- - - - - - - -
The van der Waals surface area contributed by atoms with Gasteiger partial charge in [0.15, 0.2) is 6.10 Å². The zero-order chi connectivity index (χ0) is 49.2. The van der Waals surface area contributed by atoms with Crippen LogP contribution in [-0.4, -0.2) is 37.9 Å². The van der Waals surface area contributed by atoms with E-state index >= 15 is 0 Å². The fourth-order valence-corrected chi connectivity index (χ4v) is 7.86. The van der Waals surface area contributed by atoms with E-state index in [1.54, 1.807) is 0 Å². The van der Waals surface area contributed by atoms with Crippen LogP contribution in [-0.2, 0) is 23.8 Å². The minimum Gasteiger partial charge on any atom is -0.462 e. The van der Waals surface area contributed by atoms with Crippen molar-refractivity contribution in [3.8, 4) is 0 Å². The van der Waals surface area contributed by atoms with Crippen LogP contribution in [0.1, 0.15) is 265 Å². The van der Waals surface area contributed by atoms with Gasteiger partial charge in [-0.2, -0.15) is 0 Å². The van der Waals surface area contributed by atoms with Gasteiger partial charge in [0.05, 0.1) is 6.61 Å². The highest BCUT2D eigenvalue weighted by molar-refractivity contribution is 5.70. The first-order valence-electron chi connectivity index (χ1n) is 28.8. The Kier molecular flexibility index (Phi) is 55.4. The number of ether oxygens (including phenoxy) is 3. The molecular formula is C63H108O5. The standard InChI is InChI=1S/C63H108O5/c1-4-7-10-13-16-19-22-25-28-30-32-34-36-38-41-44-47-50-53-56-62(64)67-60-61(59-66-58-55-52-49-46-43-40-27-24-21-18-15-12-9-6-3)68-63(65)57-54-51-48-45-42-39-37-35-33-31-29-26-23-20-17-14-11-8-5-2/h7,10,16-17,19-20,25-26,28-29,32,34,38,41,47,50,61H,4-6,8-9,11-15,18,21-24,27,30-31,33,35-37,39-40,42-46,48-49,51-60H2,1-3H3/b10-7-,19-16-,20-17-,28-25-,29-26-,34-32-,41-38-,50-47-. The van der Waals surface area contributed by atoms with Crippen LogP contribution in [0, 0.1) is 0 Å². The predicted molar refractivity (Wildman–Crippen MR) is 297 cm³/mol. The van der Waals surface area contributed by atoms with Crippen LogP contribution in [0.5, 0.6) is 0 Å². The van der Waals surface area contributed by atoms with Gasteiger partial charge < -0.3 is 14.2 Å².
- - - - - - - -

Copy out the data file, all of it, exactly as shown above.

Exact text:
The van der Waals surface area contributed by atoms with Gasteiger partial charge in [0.15, 0.2) is 6.10 Å². The zero-order chi connectivity index (χ0) is 49.2. The van der Waals surface area contributed by atoms with Crippen LogP contribution in [-0.4, -0.2) is 37.9 Å². The van der Waals surface area contributed by atoms with E-state index >= 15 is 0 Å². The fourth-order valence-corrected chi connectivity index (χ4v) is 7.86. The van der Waals surface area contributed by atoms with E-state index in [1.54, 1.807) is 0 Å². The van der Waals surface area contributed by atoms with Crippen LogP contribution in [-0.2, 0) is 23.8 Å². The minimum Gasteiger partial charge on any atom is -0.462 e. The van der Waals surface area contributed by atoms with Crippen molar-refractivity contribution in [3.8, 4) is 0 Å². The van der Waals surface area contributed by atoms with Crippen LogP contribution in [0.1, 0.15) is 265 Å². The van der Waals surface area contributed by atoms with Gasteiger partial charge in [-0.2, -0.15) is 0 Å². The van der Waals surface area contributed by atoms with Gasteiger partial charge in [0.05, 0.1) is 6.61 Å². The highest BCUT2D eigenvalue weighted by molar-refractivity contribution is 5.70. The first-order valence-electron chi connectivity index (χ1n) is 28.8. The Kier molecular flexibility index (Phi) is 55.4. The number of ether oxygens (including phenoxy) is 3. The molecular formula is C63H108O5. The standard InChI is InChI=1S/C63H108O5/c1-4-7-10-13-16-19-22-25-28-30-32-34-36-38-41-44-47-50-53-56-62(64)67-60-61(59-66-58-55-52-49-46-43-40-27-24-21-18-15-12-9-6-3)68-63(65)57-54-51-48-45-42-39-37-35-33-31-29-26-23-20-17-14-11-8-5-2/h7,10,16-17,19-20,25-26,28-29,32,34,38,41,47,50,61H,4-6,8-9,11-15,18,21-24,27,30-31,33,35-37,39-40,42-46,48-49,51-60H2,1-3H3/b10-7-,19-16-,20-17-,28-25-,29-26-,34-32-,41-38-,50-47-. The van der Waals surface area contributed by atoms with Crippen LogP contribution in [0, 0.1) is 0 Å². The predicted molar refractivity (Wildman–Crippen MR) is 297 cm³/mol. The van der Waals surface area contributed by atoms with Crippen LogP contribution in [0.5, 0.6) is 0 Å². The van der Waals surface area contributed by atoms with Gasteiger partial charge < -0.3 is 14.2 Å².